Map of power cuts in Georgia, updates as tropical storm Zeta leaves over 900,000 people without electricity.


Georgia experienced more than 950,000 power outages following tropical storm Zeta, which was downgraded from hurricane status after it landed on the coast of Louisiana on Wednesday.

According to PowerOutage.US, a total of 957,739 power outages were reported in Georgia at the time of reporting, mostly in the northern half of the state.

At least 626,530 customers of Georgia Power, the company that supplies electricity to approximately 2.6 million customers in 155 of the state’s 159 counties, were without power on Thursday.

In a statement issued Wednesday, Georgia Power warned: “Due to the already saturated soil and possible strong winds, Zeta is likely to knock over trees, which could lead to power outages. Customers are encouraged to use this time to prepare and keep an eye on safety when they are threatened by potentially dangerous conditions and storm damage.

“Georgia Power is actively monitoring the storm and is coordinating with its sister power companies, emergency partners, including GEMA [Georgia Emergency Management and Homeland Security Agency] and the mutual support network consisting of dozens of utilities from around the country.

“Whenever assistance is requested, the company ensures that it has sufficient coverage to respond to any local service disruptions,” the company stated.

More than 1.4 million power customers without electricity in the southern United States. 1 million are currently affected by hurricane “Zeta” and 390,000 are affected by a winter/ice storm. Check for information about #PowerOutage!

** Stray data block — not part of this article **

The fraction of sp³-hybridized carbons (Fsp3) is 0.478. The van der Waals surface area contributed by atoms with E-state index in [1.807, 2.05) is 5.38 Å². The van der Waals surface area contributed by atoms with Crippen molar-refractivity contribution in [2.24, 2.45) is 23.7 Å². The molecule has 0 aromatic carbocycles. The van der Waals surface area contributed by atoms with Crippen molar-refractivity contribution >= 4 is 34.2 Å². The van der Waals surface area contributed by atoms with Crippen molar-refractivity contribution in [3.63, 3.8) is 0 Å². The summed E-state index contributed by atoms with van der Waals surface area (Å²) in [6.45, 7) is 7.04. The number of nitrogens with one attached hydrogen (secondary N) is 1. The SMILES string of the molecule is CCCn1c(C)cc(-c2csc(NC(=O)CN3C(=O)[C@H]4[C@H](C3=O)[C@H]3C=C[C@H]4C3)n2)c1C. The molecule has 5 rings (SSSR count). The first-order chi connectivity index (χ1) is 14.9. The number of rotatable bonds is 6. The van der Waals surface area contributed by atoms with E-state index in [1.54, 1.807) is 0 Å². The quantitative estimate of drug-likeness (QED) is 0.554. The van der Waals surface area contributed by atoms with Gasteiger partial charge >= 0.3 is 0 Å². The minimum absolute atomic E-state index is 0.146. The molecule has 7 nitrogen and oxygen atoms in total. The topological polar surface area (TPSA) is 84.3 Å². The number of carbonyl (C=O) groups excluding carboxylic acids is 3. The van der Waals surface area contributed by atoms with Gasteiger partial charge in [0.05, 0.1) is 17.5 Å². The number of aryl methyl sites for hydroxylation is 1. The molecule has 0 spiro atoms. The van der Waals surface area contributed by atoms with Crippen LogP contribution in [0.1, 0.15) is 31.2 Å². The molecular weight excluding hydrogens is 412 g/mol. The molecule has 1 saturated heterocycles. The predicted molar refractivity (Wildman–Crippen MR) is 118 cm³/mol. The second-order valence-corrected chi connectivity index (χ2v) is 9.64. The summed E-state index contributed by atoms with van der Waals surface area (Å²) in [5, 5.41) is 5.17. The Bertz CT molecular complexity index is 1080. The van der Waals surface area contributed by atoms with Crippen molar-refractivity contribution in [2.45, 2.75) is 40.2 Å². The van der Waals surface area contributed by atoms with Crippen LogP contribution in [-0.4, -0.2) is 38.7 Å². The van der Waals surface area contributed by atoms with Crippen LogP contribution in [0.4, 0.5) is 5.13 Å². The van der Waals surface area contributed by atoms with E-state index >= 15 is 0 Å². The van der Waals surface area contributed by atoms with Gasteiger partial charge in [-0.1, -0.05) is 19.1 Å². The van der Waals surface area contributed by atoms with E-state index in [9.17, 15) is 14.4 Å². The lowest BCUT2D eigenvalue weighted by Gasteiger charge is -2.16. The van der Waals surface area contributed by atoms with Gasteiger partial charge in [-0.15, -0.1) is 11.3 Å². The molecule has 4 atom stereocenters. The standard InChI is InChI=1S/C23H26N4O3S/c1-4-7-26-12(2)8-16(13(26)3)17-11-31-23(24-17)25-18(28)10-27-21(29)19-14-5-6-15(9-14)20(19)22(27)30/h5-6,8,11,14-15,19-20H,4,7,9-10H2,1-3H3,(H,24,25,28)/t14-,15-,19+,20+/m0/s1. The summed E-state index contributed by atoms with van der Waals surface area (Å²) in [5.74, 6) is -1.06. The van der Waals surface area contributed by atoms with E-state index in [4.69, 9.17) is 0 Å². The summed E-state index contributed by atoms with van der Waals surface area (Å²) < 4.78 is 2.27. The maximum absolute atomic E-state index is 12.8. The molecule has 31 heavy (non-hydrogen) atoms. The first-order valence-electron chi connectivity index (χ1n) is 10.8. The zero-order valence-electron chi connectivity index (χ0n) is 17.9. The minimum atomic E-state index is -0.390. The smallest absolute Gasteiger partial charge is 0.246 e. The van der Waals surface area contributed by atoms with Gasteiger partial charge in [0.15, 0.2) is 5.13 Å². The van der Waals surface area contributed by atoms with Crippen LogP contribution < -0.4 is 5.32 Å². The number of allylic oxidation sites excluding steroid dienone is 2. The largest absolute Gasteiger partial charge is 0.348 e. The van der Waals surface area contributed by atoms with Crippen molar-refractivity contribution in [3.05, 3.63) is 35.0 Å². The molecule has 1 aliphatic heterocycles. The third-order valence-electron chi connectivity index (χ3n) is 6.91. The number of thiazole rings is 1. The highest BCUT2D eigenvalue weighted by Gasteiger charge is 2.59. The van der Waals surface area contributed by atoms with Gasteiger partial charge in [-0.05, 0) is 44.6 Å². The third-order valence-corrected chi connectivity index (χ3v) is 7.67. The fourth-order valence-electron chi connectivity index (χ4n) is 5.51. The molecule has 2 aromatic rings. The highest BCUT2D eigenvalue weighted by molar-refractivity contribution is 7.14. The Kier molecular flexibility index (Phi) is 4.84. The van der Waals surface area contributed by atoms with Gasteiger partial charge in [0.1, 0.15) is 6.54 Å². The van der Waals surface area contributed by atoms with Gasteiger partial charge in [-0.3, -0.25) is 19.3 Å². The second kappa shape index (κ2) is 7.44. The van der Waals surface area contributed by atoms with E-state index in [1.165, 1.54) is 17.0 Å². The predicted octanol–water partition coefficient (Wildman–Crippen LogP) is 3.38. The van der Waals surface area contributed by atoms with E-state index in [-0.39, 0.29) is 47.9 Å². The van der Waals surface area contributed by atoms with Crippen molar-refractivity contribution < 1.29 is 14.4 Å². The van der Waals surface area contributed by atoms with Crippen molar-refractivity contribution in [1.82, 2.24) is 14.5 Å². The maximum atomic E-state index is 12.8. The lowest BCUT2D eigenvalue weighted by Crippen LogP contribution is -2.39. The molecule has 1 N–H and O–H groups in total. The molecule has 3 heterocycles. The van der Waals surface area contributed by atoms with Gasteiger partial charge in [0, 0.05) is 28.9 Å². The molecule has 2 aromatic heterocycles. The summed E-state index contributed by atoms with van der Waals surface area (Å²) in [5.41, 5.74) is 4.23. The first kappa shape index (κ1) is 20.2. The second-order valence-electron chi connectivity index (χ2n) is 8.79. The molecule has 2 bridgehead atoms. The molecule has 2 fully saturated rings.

[2020/10/29 12:30 AM CDT]

– (@PowerOutage_us) October 29, 2020

Tens of thousands of Sawnee EMC customers have also been left without power. In a Thursday post on Twitter, Sawnee EMC noted, “More than 75,000 meters are without power as tropical storm Zeta hits our territory. This primarily affects 4 substations and 19 power circuits. Recovery time in a storm of this magnitude will take some time”.

Jackson EMC and GreyStone Power each report about 50,000 to 56,000 customers without power, as of Thursday.

GreyStone Power warned on Thursday: “The numbers of power outages continue to rise in short periods of time. We now have more than 56,000 members without power. When daylight comes, we will be able to see the extent of the damage to our lines even more clearly,” in a post on the Facebook page.

“We will work as quickly and safely as possible to reconnect everyone, but some restorations could be lengthy. We will continue to monitor the restoration efforts and keep you as well informed as possible,” the company added.

Jackson EMC has experienced at least 50,744 outages, the company confirmed in a statement Thursday.

Nearly 2.5 million people are now without power, according to, mainly because of #HurricaneZeta … now more than a million of them in Georgia. The numbers will continue to rise in the coming hours, especially in Georgia and the Carolinas…

– Cody Matz (@CodyMatzFox9) October 29, 2020

“Strong winds and gusts have caused a considerable number of trees and branches to fall on power lines, resulting in power cuts.

“Wind speeds of 35-45 mph [miles per hour]have been recorded in our service area. The line installers will work to resolve the outages as quickly as possible, as conditions and safety procedures permit. Sustained winds can cause the number of power outages to increase during the day and into the evening,” the statement said.

According to PowerOutage.US, approximately 2.2 million blackouts were reported by Thursday in Georgia, Louisiana, Oklahoma, Alabama and Mississippi.

Tropical storm Zeta continues to generate damaging winds in the southeastern region of the country, according to the latest report from the National Hurricane Center (NHC) on Thursday.

“The maximum sustained winds are 95 km/h (60 mph) with higher gusts. Zeta is expected to become a non-tropical storm surge later today. The low should be absorbed by a frontal system over the western Atlantic by Friday evening,” warned the NHC.


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